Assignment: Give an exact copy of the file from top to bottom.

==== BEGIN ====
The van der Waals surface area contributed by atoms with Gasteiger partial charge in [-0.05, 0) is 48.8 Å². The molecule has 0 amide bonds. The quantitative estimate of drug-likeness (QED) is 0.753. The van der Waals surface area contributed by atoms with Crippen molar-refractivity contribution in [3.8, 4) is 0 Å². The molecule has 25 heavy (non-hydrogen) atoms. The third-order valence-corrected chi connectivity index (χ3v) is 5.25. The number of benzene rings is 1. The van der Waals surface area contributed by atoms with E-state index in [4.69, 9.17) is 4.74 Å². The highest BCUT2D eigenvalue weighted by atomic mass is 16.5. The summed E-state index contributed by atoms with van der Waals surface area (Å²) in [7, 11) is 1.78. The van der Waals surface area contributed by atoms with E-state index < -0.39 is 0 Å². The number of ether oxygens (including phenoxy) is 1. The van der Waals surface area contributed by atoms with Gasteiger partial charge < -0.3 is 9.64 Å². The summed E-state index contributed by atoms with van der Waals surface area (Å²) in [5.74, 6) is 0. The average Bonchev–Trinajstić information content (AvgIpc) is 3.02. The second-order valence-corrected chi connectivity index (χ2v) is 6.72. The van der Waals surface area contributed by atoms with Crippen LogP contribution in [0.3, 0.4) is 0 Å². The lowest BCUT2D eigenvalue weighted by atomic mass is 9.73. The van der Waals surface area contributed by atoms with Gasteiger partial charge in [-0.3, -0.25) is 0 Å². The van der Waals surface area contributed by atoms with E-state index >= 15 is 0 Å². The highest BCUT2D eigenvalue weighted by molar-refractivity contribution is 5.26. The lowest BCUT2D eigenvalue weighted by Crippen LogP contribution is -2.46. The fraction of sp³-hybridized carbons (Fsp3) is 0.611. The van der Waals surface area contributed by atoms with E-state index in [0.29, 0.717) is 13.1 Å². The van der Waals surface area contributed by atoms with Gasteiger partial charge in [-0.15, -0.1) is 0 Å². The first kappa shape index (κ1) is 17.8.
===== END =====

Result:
The van der Waals surface area contributed by atoms with Gasteiger partial charge in [-0.05, 0) is 48.8 Å². The molecule has 0 amide bonds. The quantitative estimate of drug-likeness (QED) is 0.753. The van der Waals surface area contributed by atoms with Crippen molar-refractivity contribution in [3.8, 4) is 0 Å². The molecule has 25 heavy (non-hydrogen) atoms. The third-order valence-corrected chi connectivity index (χ3v) is 5.25. The number of benzene rings is 1. The van der Waals surface area contributed by atoms with E-state index in [4.69, 9.17) is 4.74 Å². The highest BCUT2D eigenvalue weighted by atomic mass is 16.5. The summed E-state index contributed by atoms with van der Waals surface area (Å²) in [7, 11) is 1.78. The van der Waals surface area contributed by atoms with E-state index < -0.39 is 0 Å². The number of ether oxygens (including phenoxy) is 1. The van der Waals surface area contributed by atoms with Gasteiger partial charge < -0.3 is 9.64 Å². The summed E-state index contributed by atoms with van der Waals surface area (Å²) in [5.74, 6) is 0. The average Bonchev–Trinajstić information content (AvgIpc) is 3.02. The second-order valence-corrected chi connectivity index (χ2v) is 6.72. The van der Waals surface area contributed by atoms with Crippen LogP contribution in [0.3, 0.4) is 0 Å². The lowest BCUT2D eigenvalue weighted by atomic mass is 9.73. The van der Waals surface area contributed by atoms with Gasteiger partial charge in [-0.3, -0.25) is 0 Å². The van der Waals surface area contributed by atoms with E-state index >= 15 is 0 Å². The highest BCUT2D eigenvalue weighted by molar-refractivity contribution is 5.26. The lowest BCUT2D eigenvalue weighted by Crippen LogP contribution is -2.46. The fraction of sp³-hybridized carbons (Fsp3) is 0.611. The van der Waals surface area contributed by atoms with E-state index in [0.29, 0.717) is 13.1 Å². The van der Waals surface area contributed by atoms with Gasteiger partial charge in [-0.15, -0.1) is 0 Å². The first kappa shape index (κ1) is 17.8.